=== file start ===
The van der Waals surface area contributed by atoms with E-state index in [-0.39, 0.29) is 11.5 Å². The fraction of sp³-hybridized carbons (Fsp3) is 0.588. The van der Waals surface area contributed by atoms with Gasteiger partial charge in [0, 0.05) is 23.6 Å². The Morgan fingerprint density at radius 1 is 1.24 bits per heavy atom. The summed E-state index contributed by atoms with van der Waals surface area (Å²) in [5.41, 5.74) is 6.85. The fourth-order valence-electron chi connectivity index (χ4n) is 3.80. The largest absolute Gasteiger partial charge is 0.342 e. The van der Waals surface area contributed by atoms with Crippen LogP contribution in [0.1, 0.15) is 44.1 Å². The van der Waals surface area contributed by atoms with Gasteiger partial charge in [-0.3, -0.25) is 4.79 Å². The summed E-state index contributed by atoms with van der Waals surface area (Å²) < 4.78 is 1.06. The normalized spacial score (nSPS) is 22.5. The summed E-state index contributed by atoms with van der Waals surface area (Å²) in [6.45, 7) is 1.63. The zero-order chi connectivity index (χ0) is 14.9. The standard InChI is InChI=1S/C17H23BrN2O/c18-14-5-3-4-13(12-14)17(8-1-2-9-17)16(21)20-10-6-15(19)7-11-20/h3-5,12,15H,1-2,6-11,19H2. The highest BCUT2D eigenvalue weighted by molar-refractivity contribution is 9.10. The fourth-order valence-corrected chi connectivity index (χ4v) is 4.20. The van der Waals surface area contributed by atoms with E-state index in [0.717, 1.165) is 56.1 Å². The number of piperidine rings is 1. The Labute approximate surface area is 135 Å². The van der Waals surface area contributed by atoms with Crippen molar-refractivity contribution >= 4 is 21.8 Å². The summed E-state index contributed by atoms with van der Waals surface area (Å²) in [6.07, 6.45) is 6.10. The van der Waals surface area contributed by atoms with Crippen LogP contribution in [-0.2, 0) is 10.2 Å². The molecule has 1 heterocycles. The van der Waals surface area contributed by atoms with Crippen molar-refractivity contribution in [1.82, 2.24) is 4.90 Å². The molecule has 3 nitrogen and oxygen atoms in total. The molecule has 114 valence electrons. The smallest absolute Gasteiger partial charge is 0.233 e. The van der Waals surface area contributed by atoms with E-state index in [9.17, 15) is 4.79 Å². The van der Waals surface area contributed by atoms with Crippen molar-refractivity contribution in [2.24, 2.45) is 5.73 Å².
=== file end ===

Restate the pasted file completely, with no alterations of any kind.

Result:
The van der Waals surface area contributed by atoms with E-state index in [-0.39, 0.29) is 11.5 Å². The fraction of sp³-hybridized carbons (Fsp3) is 0.588. The van der Waals surface area contributed by atoms with Gasteiger partial charge in [0, 0.05) is 23.6 Å². The Morgan fingerprint density at radius 1 is 1.24 bits per heavy atom. The summed E-state index contributed by atoms with van der Waals surface area (Å²) in [5.41, 5.74) is 6.85. The fourth-order valence-electron chi connectivity index (χ4n) is 3.80. The largest absolute Gasteiger partial charge is 0.342 e. The van der Waals surface area contributed by atoms with Crippen LogP contribution in [0.1, 0.15) is 44.1 Å². The van der Waals surface area contributed by atoms with Gasteiger partial charge in [-0.3, -0.25) is 4.79 Å². The summed E-state index contributed by atoms with van der Waals surface area (Å²) < 4.78 is 1.06. The normalized spacial score (nSPS) is 22.5. The summed E-state index contributed by atoms with van der Waals surface area (Å²) in [6.45, 7) is 1.63. The zero-order chi connectivity index (χ0) is 14.9. The standard InChI is InChI=1S/C17H23BrN2O/c18-14-5-3-4-13(12-14)17(8-1-2-9-17)16(21)20-10-6-15(19)7-11-20/h3-5,12,15H,1-2,6-11,19H2. The highest BCUT2D eigenvalue weighted by molar-refractivity contribution is 9.10. The fourth-order valence-corrected chi connectivity index (χ4v) is 4.20. The van der Waals surface area contributed by atoms with E-state index in [0.717, 1.165) is 56.1 Å². The number of piperidine rings is 1. The Labute approximate surface area is 135 Å². The van der Waals surface area contributed by atoms with Crippen molar-refractivity contribution >= 4 is 21.8 Å². The summed E-state index contributed by atoms with van der Waals surface area (Å²) in [6.07, 6.45) is 6.10. The van der Waals surface area contributed by atoms with Crippen LogP contribution in [-0.2, 0) is 10.2 Å². The molecule has 1 heterocycles. The van der Waals surface area contributed by atoms with Crippen molar-refractivity contribution in [1.82, 2.24) is 4.90 Å². The molecule has 3 nitrogen and oxygen atoms in total. The molecule has 114 valence electrons. The smallest absolute Gasteiger partial charge is 0.233 e. The van der Waals surface area contributed by atoms with E-state index in [9.17, 15) is 4.79 Å². The van der Waals surface area contributed by atoms with Crippen molar-refractivity contribution in [2.24, 2.45) is 5.73 Å².